Cthulhu Dice Bag a.k.a. Project Pincushion

My friend Peter had a birthday last week, and in honour of this occasion (and the fact that he loves the works of H.P. Lovecraft) I decided to knit him a Cthulhu Dice Bag, pattern by A.A. Leavitt-Reynolds.

This was called “Project Pincushion” as to finish it in time I had to knit in the presence of the intended recipient, who naturally asked what I was knitting. My inspired answer was as follows: “Erm… a really small cushion… for sticking pins in… A pincushion! Yes, that’s what I’m making.” *facepalm*

I decided to be unoriginal and stick to the black and luminous green colour scheme, using 100% acrylic DK yarn and 4mm needles (straight and circular). The first stage is to knit a moss stitch square for the base. I cast on 18 stitches instead of 15 to get a squarer bag – the pattern later asks you to pick up 70 stitches, and 70/4 = 17.5. Therefore I felt that a stitch count of 18-17-18-17 would make a slightly more regular bag than 15-20-15-20.


The above photo shows my first attempt at picking up stitches off the completed square. I did manage to use just a knitting needle to begin with, but I switched to using a crochet hook later on.

Then I knit a few rows before starting the stranded knitting chart (also known as fair isle, but I’m calling it stranded knitting here as the pattern definitely is NOT fair isle in the slightest). This was my first attempt at stranded knitting, and I was a bit nervous after reading lots of dire warnings about keeping the floats loose. As one tutorial said to always pick up the next colour from underneath the current colour, I ended up knitting the live yarn continental style whilst holding the non-live (dead?!) yarn out of the way in my right hand. This is also first time I’ve attempted to knit continental style as well – there’s a lot of firsts in this project! I got into the habit of it after a while, using this tutorial to learn how to wrap yarns over long stretches. After a while, Cthulhu began to emerge from the depths…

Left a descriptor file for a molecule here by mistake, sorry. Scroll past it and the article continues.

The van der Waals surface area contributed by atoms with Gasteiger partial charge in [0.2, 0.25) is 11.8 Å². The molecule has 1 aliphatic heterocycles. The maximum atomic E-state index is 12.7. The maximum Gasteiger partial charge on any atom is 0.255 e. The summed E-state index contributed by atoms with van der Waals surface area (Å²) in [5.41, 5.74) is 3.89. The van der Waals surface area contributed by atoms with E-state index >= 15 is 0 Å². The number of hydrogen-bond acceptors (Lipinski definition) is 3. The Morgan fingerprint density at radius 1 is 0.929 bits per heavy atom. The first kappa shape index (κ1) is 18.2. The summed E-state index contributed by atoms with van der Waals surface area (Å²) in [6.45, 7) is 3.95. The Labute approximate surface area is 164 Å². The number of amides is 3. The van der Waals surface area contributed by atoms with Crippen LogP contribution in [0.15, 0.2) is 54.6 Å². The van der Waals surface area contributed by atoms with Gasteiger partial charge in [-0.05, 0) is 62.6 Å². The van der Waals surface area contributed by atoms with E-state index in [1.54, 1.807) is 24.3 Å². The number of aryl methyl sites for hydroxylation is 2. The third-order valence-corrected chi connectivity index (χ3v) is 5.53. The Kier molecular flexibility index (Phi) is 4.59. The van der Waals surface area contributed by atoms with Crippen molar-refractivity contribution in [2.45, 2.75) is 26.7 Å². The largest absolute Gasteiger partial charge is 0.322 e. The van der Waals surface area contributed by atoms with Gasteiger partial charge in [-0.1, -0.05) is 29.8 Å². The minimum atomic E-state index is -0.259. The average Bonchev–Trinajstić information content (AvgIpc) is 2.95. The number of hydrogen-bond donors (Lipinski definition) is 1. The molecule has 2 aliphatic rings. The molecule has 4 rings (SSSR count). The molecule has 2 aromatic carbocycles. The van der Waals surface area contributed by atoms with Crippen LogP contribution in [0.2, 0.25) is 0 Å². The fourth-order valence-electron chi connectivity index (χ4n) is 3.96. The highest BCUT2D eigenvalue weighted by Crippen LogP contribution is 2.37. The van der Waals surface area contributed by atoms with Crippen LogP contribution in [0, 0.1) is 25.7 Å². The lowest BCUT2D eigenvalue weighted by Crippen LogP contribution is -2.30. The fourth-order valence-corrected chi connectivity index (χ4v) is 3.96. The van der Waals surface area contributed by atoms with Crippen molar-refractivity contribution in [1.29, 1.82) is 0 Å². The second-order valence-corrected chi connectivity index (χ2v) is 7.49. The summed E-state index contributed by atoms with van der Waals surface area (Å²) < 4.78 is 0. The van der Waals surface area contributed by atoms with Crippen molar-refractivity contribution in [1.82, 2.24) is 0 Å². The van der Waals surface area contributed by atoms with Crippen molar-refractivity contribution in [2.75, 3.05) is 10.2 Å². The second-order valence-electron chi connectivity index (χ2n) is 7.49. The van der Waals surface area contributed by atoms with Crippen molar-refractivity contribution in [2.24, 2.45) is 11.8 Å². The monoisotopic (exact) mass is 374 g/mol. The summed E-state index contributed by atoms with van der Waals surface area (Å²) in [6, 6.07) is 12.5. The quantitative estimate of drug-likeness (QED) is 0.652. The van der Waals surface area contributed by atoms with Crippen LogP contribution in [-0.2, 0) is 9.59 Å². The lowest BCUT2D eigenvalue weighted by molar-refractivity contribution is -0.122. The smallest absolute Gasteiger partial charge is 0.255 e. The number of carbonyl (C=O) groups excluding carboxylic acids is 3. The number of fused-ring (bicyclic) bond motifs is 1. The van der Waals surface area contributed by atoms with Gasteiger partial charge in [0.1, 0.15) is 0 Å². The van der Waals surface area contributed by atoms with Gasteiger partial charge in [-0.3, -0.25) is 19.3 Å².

Constantly swapping between the two yarns resulted in a tangled mess as they wrapped around each other. I had to untangle this every half round or so, easy enough as it just involved suspending the project from the tangle and watching it unspin.



Eventually it was finished and I knit a 16″ long piece of I-Cord to finish it off. The pattern asks for 20″, but as I used DK yarn throughout instead of aran weight, the shorter length was more than enough. So here is the finished bag inside out showing the floats:


Right side out:



All that was left was to fill it with some dice and give it to the birthday boy! Fortunately, the people at Q workshop do a good line in H.P. Lovecraft themed dice.



It went down well with Peter, so I’m counting that as a success! Some of the Cthulhus look a little deranged (there’s one which is a bit lopsided, and another with massive black eyes) but Cthulhu is a monstrous Elder God the mere thought of whom can send people insane, so I reckon a bit of deranged-ness is quite appropriate. Not so easy to shrug off is the I-Cord. I did it in a hurry and there were some random half-loops sticking out the sides. I’m not sure if that’s where I’ve split the yarn, or where I wasn’t knitting tightly enough. The pattern also called for a crochet edging which I didn’t have time to do. I’m telling myself it would have been OTT to have crochet edging as well though…

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